Repatriate 167,000 stranded Filipino migrant workers, govt. urged


A member of the Philippine House of Representatives on Saturday called for the repatriation of up to 167,000 migrant workers stranded in different countries around the globe due to the COVID-19 pandemic.

“Our modern-day heroes have been stuck in their host countries since the coronavirus outbreak three months ago. We should bring them home as soon as possible,” Anakalusugan Rep. Mike Defensor, chair of the House committee on public accounts said.

Rep. Defensor appealed to the Inter-Agency Task Force for the Management of Emerging Infectious Diseases (IATF) and the Civil Aviation Authority of the Philippines (CAAP) to arrange flights to bring home the displaced workers abroad.

“The [OFWs] are now low on funds, if they still have money. They rely on aid from our government and their host countries for food,” Defensor added.

He said it is the consensus of his committee and leaders of the House led by Speaker Alan Peter Cayetano to appeal to the IATF and the concerned agencies to lift restrictions on repatriation flights and to arrange for additional transportation for the stranded migrant workers.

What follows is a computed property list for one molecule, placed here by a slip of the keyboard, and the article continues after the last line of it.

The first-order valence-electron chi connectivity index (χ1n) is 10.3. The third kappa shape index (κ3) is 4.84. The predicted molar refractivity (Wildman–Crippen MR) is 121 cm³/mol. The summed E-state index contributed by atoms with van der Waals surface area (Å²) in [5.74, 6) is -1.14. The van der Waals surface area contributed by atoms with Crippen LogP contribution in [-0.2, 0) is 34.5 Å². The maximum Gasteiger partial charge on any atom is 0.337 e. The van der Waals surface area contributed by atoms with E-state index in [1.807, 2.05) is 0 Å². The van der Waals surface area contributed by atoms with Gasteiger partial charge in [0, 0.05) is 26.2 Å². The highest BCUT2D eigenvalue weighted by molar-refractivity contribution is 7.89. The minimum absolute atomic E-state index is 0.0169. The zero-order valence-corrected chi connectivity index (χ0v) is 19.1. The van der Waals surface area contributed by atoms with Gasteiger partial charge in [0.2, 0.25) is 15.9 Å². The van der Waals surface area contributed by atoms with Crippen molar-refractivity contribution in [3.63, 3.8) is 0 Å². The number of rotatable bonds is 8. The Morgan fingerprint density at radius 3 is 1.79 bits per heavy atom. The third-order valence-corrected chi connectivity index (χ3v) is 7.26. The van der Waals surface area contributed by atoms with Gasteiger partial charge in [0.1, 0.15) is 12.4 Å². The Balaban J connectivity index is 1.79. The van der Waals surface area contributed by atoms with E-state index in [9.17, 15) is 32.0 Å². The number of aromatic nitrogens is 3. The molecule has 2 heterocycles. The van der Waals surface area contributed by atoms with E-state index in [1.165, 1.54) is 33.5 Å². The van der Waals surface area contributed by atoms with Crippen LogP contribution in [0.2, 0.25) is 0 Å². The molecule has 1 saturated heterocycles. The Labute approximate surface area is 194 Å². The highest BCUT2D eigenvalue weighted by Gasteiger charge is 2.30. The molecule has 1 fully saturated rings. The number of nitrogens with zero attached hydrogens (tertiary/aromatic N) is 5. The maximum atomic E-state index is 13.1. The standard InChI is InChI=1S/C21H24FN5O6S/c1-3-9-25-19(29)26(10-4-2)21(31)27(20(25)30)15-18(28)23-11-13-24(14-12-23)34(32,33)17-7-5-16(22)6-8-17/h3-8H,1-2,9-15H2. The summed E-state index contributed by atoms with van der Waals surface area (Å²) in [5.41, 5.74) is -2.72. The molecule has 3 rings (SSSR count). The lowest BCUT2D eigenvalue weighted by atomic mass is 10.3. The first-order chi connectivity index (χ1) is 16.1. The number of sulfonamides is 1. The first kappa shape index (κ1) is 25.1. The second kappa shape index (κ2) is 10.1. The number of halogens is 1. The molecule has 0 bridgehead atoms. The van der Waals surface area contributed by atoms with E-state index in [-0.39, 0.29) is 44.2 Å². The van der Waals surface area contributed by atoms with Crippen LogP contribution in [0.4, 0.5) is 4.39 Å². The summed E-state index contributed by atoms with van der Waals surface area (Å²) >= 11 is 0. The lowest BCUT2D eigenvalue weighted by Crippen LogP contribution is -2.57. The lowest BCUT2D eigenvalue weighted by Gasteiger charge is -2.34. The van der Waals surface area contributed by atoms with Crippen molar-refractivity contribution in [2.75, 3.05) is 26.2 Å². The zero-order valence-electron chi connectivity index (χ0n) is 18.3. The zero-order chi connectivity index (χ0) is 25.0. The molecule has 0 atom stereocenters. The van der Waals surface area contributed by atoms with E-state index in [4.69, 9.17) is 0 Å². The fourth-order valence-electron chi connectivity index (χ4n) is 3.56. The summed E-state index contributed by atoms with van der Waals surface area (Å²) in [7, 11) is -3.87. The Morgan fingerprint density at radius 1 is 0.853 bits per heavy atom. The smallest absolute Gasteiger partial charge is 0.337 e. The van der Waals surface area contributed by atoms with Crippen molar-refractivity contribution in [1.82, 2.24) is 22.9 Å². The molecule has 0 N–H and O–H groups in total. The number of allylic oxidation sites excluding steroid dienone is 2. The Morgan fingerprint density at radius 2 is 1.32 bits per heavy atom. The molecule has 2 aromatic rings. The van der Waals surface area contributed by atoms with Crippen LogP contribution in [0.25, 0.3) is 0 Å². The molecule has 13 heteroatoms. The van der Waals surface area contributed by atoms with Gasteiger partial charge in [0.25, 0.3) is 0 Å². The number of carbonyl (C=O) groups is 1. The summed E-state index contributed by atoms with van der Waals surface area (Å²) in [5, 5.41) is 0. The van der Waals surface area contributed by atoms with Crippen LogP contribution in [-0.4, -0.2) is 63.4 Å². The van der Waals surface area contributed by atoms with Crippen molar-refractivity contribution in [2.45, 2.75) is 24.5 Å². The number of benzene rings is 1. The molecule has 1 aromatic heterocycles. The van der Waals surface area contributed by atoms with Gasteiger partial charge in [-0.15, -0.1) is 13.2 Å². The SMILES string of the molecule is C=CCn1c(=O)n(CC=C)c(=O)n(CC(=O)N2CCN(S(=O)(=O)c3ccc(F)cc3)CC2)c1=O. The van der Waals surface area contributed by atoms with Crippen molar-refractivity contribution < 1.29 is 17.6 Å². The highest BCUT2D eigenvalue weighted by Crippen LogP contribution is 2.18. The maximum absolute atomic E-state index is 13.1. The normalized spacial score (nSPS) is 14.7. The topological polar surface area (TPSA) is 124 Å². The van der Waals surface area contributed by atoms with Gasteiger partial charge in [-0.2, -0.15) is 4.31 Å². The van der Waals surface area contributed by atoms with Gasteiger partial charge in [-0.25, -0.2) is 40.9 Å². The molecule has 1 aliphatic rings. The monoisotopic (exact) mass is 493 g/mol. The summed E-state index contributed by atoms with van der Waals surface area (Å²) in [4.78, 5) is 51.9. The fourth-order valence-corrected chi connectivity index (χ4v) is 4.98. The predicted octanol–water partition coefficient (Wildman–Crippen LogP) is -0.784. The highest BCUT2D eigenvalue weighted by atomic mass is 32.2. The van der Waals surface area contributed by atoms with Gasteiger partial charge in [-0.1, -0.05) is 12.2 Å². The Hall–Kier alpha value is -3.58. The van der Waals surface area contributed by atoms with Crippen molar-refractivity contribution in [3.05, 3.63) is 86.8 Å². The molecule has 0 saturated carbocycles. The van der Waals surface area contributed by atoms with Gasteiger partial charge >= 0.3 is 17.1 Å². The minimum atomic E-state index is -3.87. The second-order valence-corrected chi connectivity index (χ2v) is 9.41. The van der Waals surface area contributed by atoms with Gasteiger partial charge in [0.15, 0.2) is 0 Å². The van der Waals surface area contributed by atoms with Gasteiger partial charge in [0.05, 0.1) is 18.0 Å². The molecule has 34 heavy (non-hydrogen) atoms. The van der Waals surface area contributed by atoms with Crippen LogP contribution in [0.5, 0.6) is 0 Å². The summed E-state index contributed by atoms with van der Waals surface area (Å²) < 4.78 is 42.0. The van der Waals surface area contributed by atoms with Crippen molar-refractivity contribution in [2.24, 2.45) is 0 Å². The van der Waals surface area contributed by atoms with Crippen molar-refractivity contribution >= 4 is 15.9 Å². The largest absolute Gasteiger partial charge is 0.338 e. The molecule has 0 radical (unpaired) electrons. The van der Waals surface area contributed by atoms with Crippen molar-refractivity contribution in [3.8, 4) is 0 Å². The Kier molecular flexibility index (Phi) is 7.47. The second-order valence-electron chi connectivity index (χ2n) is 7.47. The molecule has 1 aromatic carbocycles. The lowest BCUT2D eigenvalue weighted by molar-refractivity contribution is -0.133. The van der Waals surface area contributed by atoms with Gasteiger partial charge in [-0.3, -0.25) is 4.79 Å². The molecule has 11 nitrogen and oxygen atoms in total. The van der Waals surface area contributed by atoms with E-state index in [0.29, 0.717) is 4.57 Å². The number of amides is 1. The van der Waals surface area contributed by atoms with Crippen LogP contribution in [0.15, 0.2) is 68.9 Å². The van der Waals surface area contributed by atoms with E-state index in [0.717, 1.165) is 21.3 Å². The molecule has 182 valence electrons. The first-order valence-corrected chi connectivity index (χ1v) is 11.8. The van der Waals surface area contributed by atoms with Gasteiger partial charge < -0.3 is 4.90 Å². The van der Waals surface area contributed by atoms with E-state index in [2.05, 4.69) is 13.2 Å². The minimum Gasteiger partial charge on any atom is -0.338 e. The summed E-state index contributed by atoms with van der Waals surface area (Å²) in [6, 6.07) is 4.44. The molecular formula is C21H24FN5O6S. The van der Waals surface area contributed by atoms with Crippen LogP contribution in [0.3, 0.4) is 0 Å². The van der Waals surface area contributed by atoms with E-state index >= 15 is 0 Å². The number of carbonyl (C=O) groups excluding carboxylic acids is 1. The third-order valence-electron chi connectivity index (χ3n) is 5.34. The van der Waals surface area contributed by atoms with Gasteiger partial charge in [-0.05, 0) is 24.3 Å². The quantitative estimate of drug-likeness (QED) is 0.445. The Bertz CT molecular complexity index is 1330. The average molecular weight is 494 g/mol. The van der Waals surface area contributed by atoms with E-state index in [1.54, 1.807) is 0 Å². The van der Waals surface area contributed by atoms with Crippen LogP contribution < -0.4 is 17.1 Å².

No breakdown of the 167,000 overseas Filipino workers (OFWs) was given by the committee.

Defensor issued the call after leading Friday’s committee hearing, which sought to look into problems plaguing the return of displaced and distressed migrant workers.

During the hearing, lawmakers clarified from IATF and CAAP officials reports that they have set a cap of 1,000 persons on the number of migrant workers and other overseas Filipinos that could be flown home.

The limit was imposed supposedly after about 24,000 returnees were stranded in Metro Manila three weeks ago.

“Now that the 24,000 have been transported to the provinces upon orders from President Duterte, it’s time for the IATF and the Caap to scrap their repatriation limit to allow for more workers to finally be flown home, Defensor said.

Priority will be given to Filipino migrants who have purchased plane tickets on their own, or with the help of their employers and the government.

“There are thousands of them in the Middle East, particularly in Saudi Arabia, United Arab Emirates and Qatar,” he said.

However, these migrant workers have not been allowed to board commercial flights due to the IATF prohibition, the lawmaker said.

“With go signal from the IATF and CAAP for their flights, these workers can already be home in days,” Defensor said. (Source: